“With These Hands,” Cyril Kornbluth, 1951 – Europe has been destroyed by radiation or bombs. Roald Halvorsen, a sculptor and painter, finds he is out of work due to new tech (the esthetikon) and the literally “mass-produced” tastes of the time, which place no value on authenticity. Art is produced in response to subtle surveys which determine the preferences of the populace, such that it can create sculptures that have been customized to current desires (eg, 75% sexy, 25% inspirational). Halvorsen makes a subsistence living as an art teacher and lives in the slums. His last hope is the patronage of a local bishop, but even the church, the last source of employment for any craftsman, gives in and adopts the new machine. He takes on a female student; he both realizes she has a genuine interest in developing her artistic abilities and that he has fallen in love with her. But, he has no place in this world, and he realizes that her attraction to him is related to her pity due to this fact. Human connection is impossible, and life is boring. He travels to Denmark, which has been contaminated with radiation, and commits suicide at the feet of the statue of Orpheus.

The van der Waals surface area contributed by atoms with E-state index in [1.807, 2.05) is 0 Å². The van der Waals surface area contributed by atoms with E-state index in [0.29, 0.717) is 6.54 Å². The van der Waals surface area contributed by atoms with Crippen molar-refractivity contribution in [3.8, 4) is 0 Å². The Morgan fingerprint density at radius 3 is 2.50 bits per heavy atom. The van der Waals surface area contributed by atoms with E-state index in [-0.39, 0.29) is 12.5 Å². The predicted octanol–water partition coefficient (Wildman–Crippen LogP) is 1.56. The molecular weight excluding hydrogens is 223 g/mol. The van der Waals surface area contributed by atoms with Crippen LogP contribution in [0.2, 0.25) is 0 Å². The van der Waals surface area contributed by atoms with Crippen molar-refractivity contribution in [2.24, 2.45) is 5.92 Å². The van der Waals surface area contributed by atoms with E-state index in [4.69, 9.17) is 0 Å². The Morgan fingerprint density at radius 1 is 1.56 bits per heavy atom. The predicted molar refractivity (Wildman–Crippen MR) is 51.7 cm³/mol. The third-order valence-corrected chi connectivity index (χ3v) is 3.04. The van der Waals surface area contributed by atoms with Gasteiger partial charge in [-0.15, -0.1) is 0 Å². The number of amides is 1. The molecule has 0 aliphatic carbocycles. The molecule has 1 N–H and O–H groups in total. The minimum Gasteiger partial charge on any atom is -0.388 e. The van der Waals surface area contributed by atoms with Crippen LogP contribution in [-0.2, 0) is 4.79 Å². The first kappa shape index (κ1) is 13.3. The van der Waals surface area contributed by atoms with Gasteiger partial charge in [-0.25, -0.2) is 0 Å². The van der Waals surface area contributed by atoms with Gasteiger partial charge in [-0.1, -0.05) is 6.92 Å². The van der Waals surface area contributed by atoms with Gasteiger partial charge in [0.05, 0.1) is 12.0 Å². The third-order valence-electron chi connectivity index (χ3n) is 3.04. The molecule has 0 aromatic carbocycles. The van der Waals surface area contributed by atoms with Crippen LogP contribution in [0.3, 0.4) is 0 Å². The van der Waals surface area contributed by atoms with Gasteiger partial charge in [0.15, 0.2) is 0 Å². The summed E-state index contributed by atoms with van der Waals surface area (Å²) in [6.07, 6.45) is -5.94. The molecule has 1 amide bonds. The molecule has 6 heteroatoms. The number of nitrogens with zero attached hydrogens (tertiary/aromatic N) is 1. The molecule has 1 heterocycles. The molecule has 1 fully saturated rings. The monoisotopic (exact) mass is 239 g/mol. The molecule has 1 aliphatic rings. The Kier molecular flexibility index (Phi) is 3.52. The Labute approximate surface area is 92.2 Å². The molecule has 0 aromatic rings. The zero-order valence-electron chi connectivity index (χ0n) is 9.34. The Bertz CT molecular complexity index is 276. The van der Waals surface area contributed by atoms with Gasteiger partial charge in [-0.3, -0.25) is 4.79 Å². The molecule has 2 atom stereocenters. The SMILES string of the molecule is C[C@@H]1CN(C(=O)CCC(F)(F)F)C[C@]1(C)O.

Comments: Compares the photographic image with drawing. Narrator can be seen as somewhat chavaunistic; comments that female art students and wives are baggage that will come to despise him. Suggests connections between labor, technology, and art. Anticipates retouched images, virtual/unreal images, displaced craftsman, “corrected” media images. Read in New Dreams This Morning.
The Kindle edition of this story on Amazon.com notes: “WITH THESE HANDS was written at 27, very early in an ordinary career and a Biblical span, but already late career for Kornbluth and the story knows it. Kornbluth’s painter (a surrogate as is so often the case in literature for the writer) struggles with this issue, with his relevance, with the issue of spirit and is forced to knowledge unwillingly. The story is an excellent example of the prejudice and force of the editing of Horace Gold, the editor of GALAXY magazine: in THE BEST OF CYRIL KORNBLUTH (compiled in 1976 from several earlier collections) the story ends in corporeal despair and a kind of ambiguous spirituality. The original version in GALAXY which of course was mandatory for The Galaxy Project collection has a far more optimistic ending; the final long scene of salvation was obviously either written by Gold or by Kornbluth at Gold’s insistence. This provides unusual insight into the laboratory of writer-editor synergy…whether the ending was actually done by Kornbluth to editorial order or whether Gold added it to the story (he had been known to edit this brutally) is the most significant part of the compound mystery of the novelette.”
Author: Wikipedia: “Cyril M. Kornbluth (July 2, 1923 – March 21, 1958) was an American science fiction author and a notable member of the Futurians.” Interested readers: “Re-reading Kornbluth” by Robert Silverberg. See also James Sallis’s review of C. M. Kornbluth: The Life and Works of a Science Fiction Visionary (2010) in The Magazine of Fantasy and Science Fiction.